In addition to gaining some excellent insight into alcohol regulation and connecting with Colorado’s phenomenal industry vendors, make this a Sunday Funday and enjoy great food and drinks along with NFL games that will be playing on all TV’s as well as music and mingling with bar and restaurateurs like yourself!
Click Here for more information and how to register!

August Tavern Tips: The Battle for Occasions

The Tavern League of Colorado Legislative Update
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Tavern Tips
August 2016

The Battle for Occasions

Wine and spirits are winning the battle for occasions, both spirits and wine sales are up since 2005 while beer has made a slight jump. While off premise volume and value have increase across the board for beer, wine, and spirits, volume has decreased across the board for on premise. Value also decreased for on premise beer by 1.4% while it increased for on premise wine and spirits by 0.8% and 0.1%, respectively.

A Nielsen study conducted by the Harris Poll (April 22-26, 2016) look at adults age 21 and over who drink beer, wine, or spirits at least several times a year as well as drink when they eat out. The poll concluded that during an evening out at a restaurant or bar where beer, wine, and liquor are served, 27% of adults age 21 and over reported being likely to drink two or more categories, while 12% reported being likely to drink all three categories. Of those falling into the 21-34 age bracket, 31% reported being likely to drink two or more categories in an evening out and 17% reported being likely to drink all three categories.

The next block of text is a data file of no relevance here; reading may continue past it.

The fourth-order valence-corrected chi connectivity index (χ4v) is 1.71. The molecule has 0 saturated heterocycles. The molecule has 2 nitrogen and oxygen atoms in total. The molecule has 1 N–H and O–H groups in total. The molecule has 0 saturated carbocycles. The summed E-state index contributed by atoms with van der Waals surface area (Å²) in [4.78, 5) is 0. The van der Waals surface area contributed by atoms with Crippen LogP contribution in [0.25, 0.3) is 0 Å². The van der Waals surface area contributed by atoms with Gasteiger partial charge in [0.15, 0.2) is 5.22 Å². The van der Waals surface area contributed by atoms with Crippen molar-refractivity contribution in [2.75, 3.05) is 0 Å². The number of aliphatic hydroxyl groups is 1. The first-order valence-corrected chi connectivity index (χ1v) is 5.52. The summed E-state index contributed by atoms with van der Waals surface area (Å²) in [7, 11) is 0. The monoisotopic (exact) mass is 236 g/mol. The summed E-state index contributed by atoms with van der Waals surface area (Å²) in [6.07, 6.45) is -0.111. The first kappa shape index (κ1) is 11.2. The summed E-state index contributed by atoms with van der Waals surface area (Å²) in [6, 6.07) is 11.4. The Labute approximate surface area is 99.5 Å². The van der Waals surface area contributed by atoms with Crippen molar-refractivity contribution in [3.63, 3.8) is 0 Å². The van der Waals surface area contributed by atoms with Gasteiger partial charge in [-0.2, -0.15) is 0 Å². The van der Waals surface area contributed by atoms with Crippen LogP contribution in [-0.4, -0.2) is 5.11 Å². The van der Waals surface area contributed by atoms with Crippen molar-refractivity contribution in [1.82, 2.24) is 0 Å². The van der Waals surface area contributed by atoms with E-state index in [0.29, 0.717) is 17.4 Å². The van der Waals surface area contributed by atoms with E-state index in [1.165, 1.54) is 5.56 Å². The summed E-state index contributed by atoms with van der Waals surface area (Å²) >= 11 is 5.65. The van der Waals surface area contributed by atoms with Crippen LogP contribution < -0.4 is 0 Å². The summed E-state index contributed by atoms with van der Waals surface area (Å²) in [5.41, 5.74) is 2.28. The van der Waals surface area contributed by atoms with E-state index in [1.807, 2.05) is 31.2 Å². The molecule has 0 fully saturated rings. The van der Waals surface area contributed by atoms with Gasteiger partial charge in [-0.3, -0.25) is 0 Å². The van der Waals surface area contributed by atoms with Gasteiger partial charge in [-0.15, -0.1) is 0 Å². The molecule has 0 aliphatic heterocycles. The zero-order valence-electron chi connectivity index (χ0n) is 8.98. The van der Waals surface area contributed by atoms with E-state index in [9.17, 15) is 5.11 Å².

This cross purchasing trend carried over into off premise locations, as well. The majority of spirit buyers also buy wine and beer (32% buy craft beer), while only 12% of spirit buyers buy only spirits. Similarly, the majority of wine buyers also buy beer (34% buy craft beer) and 49% of them buy spirits. Only 21% of wine buyers purchase wine only. The tendencies to cross purchase and to buy craft beer have both increased in recent years. More research is being done to gauge if certain wine varietals lead to the purchase of certain types of beer and spirits.